I’m thrilled to be welcome Anni Winings of Homestead and Gardens to the blog as she shares her best tips for cleaning up your garden for the fall and giving it a boost! I’ll be doing my garden clean up sooner than I originally planned, especially after our freak snowstorm last week!
It’s nearing the end of the season, and all that luscious growth in your garden will die back as the cold winter months come. Why not turn it into a big boost for your garden next spring?
As a general rule, compost-ables fall into two categories – Greens and Browns. Many gardeners clamor for the greens, but both have a lot to give to your garden.
The greens?includes anything that is still alive or wet – green leaves, over-ripe produce, kitchen scraps, fresh grass clippings, etc. The greens contain more nutrients, including nitrogen, which is the number one nutrient people fertilize their garden with. Greens tend to compost more quickly.
The browns are dry, dead material – fallen leaves, bean pods, straw, dried grass clippings, etc. The browns do contain nutrients, but not as much as the greens. What they do have in abundance is carbon which, when composted, has a large nutrient-holding capacity (to hold all the nutrients from your composted greens) and the perfect light, airy, crumbly structure your plants love to sink their roots into. Browns compost more slowly.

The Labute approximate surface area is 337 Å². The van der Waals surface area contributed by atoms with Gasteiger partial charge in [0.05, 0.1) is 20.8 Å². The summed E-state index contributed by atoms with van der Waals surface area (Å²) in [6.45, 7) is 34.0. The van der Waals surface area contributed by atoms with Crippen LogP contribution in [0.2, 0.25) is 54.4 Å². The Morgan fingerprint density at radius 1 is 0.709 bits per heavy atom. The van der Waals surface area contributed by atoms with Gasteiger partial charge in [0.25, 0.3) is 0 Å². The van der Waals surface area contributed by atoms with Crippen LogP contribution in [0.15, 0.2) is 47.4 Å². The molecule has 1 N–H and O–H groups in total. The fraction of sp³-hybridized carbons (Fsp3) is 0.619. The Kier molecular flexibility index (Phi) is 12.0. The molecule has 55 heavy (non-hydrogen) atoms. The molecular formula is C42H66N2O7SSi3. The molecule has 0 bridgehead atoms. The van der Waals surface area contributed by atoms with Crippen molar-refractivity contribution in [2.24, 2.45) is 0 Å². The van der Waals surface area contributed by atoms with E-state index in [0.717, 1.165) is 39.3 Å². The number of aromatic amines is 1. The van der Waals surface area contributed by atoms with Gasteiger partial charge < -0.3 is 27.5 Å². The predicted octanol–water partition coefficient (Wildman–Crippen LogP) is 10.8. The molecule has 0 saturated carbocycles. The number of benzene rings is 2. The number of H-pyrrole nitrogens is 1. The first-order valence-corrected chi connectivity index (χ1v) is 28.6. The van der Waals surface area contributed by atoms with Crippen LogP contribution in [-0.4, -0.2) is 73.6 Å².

Whatever you choose to compost, make sure it hasn’t been sprayed with chemicals. Perhaps your neighbor down the road thinks he’s doing you a favor by giving you all his grass clippings for your garden. But if he has sprayed his lawn with a broad-leaf herbicide (such as 2-4D) or preen (a pre-emergent herbicide that prevents seeds from sprouting), you really don’t want that on your garden.
Composting Through the Winter
Composting isn’t as difficult as you might think. It’s going to happen whether you tend your compost heap or not. There’s lots of information out there on how to create the perfect compost pile – specific carbon/nitrogen ratio (browns to greens), amount of moisture, how often to turn the heap, etc. But all this is only necessary if you want to speed up the process. If you want compost the easy way, just put it in a heap and leave it alone. Nature will do what nature does, whether or not you’re involved.
Whether you tend to your compost pile through the winter or not, you’re going to get something from it in the spring.
In the picture below is a compost pile full of browns. In the springtime, when this picture was taken, the top layers of leaves, sticks, and grass clippings had not fully decomposed, but underneath you can see the rich, composted material. Perfect for giving your garden a boost in the spring, either as a mulch (on top of the soil) or worked into the soil.
What to do with the rest of those leaves? Just leave them be. They’ll compost over time – perhaps they’ll be ready in time to add a boost to your summer or fall garden.
Consider a Cover Crop
One of the most important things to put on your fall garden checklist is to cover and protect your soil. If you can see your soil, you need to get a cover on it. This cover can take the form of a cover crop or a good mulch.